|Civic Cookie ControlW12||$|
|Clickio Consent Tool*13||?||?||?|
|jQuery EU Cookie Law popups23|
|Cookie Law Bar29||1.2.1|
|Cookie Notice for GDPR30||1.2.45|
|Custom Cookie Message31||2.2.9|
|EU Cookie Law32||3.0.5|
|GDPR Cookie Compliance33||1.2.6||$||$|
|GDPR Cookie Consent34||1.7.1||$||?||$||$|
|WF Cookie Consent36||1.1.4|
|EU Cookie Compliance38||7.x-1.25||?|
|Simple Cookie Compliance39||7.x-1.5|
An earlier version of Civic Cookie Control for Drupal,
Examining the libraries listed in Table IV, we made the following observations:
If a library supports consent for different cookie categories, it needs to know which cookies should be considered “strictly necessary” such that Art. 5(3) Directive 2002/58/EC applies and consent is not required. If the mapping of cookies into categories is done by the website owner, nothing prevents them from declaring all cookies “strictly necessary”. We found one notable example on the website of a major U.S. TV network, where cookies for Google Analytics and Google Ad Serving were categorized as necessary for website operation. One online marketing website used a complex consent solution but had simply declared all cookies necessary, causing the library to merely display a “no option” solution.
Fine-grained consent for individual vendors is supported by libraries that implement the IAB framework. The IAB-based consent notices we encountered both provided too much and too little information: By default, the IAB framework’s vendor-based cookie selection mechanism displays all of the vendors participating in the framework, not just the ones used by the website.404040As of December 13, 2018, the IAB supports 460 vendors (https://vendorlist.consensu.org/vendorlist.json).
This renders the fine-grained control offered by the framework unusable. We drew from our dataset a sample of 24 websites with IAB-supporting consent notices (10 Didomi, 7 Clickio, 7 Quantcast) and found that only two sites using Didomi had customized their list of vendors, reducing their number to 21 and 8.
At the same time, the functionality of IAB-based consent notices is limited to IAB vendors, unless the library also supports other vendors as in Didomi’s consent mechanism, which has integrated additional vendors including Google and Facebook. As we observed during the manual annotation of consent notices, IAB banners tend to display a standard text that does not inform users that the website may also use other third parties in addition to listed IAB vendors and that those other parties are not bound by the user’s consent decision made in the IAB-based tool.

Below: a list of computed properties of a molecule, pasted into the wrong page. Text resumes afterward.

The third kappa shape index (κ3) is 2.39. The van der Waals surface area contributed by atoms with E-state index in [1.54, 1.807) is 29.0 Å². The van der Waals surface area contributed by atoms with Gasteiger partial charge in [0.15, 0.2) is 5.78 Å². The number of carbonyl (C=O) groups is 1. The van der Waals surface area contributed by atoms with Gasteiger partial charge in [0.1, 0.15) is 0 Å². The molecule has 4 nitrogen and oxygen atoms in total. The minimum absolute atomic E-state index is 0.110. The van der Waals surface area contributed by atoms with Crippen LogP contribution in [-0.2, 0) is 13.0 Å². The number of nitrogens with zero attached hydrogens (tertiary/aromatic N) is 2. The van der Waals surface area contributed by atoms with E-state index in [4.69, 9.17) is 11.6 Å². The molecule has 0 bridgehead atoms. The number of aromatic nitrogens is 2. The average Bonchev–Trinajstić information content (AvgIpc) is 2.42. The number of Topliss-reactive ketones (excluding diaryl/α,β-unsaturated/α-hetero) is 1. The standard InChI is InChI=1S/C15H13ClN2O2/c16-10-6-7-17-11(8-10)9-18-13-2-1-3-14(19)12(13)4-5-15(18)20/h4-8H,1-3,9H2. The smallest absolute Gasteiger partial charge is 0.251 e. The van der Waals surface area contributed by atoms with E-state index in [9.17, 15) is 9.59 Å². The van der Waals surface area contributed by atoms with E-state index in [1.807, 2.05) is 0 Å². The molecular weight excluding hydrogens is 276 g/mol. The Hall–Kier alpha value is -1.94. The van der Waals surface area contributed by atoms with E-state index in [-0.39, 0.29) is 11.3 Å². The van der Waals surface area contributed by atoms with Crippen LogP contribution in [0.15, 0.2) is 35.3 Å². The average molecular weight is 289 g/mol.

Our analysis shows that implementing GDPR consent requirements in practice with existing libraries is a challenge. The GDPR’s requirements for informed consent include an affirmative action by the user upon having been provided with sufficient information about the purposes of cookie use. This is at odds with usability as studies have shown the ineffectiveness of previous choices mechanisms.
The options to implement meaningful choices for the user, including the ability to withdraw consent, are limited by technical restrictions, such as the same-origin policy, a core principle of web security, and the business interests of third parties, not all of which are interested in providing an opt-out API. Under the GDPR, consent has to be given for specific purposes of data processing, which raises the question who defines the purpose of the use of a certain cookie. If left to the developers or site owners, it is prone to abuse of the “strictly necessary” category to circumvent the consent requirement in Directive 2002/58/EC.
Vii Discussion and Future Work
Our results show that at the time the GDPR came into force websites made changes that can be considered improvements for web privacy, but the goal of harmonization is not yet met. We discuss resulting challenges and opportunities for researchers, policymakers, and companies. We also discuss some limitations of our study.
Vii-a Impact of the GDPR
Our analysis focuses on the 28 EU member states, but the GDPR also impacts websites from other countries – first because some non-EU countries have decided to adopt similar rules (e. g., Norway, Switzerland, Iceland and Liechtenstein )
Vii-B Need for More Detailed and Practical GDPR Guidance
There is hope that a future ePrivacy Regulation may provide some clarity regarding these issues, but at the time of writing it is unclear when and it what form it may be adopted. Our results also show that some countries lag behind in the adoption of privacy policies. To improve the situation, data protection authorities could support companies by providing effective means for cookie handling, consent mechanisms, and privacy statements.